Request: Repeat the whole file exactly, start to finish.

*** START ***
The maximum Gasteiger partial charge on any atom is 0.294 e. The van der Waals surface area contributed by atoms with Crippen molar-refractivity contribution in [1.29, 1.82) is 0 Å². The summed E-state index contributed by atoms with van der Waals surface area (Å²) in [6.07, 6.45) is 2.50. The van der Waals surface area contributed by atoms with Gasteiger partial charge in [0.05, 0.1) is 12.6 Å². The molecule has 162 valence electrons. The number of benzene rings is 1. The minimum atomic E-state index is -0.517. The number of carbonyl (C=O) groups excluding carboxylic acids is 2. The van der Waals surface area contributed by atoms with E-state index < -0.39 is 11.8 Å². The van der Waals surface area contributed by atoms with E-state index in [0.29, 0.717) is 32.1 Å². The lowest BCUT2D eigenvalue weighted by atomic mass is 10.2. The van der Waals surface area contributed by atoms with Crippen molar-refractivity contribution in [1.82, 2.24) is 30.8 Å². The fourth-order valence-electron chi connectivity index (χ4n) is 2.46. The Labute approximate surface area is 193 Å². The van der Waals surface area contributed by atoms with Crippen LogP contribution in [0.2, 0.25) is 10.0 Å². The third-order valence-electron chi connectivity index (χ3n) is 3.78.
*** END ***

The maximum Gasteiger partial charge on any atom is 0.294 e. The van der Waals surface area contributed by atoms with Crippen molar-refractivity contribution in [1.29, 1.82) is 0 Å². The summed E-state index contributed by atoms with van der Waals surface area (Å²) in [6.07, 6.45) is 2.50. The van der Waals surface area contributed by atoms with Gasteiger partial charge in [0.05, 0.1) is 12.6 Å². The molecule has 162 valence electrons. The number of benzene rings is 1. The minimum atomic E-state index is -0.517. The number of carbonyl (C=O) groups excluding carboxylic acids is 2. The van der Waals surface area contributed by atoms with E-state index < -0.39 is 11.8 Å². The van der Waals surface area contributed by atoms with E-state index in [0.29, 0.717) is 32.1 Å². The lowest BCUT2D eigenvalue weighted by atomic mass is 10.2. The van der Waals surface area contributed by atoms with Crippen molar-refractivity contribution in [1.82, 2.24) is 30.8 Å². The fourth-order valence-electron chi connectivity index (χ4n) is 2.46. The Labute approximate surface area is 193 Å². The van der Waals surface area contributed by atoms with Crippen LogP contribution in [0.2, 0.25) is 10.0 Å². The third-order valence-electron chi connectivity index (χ3n) is 3.78.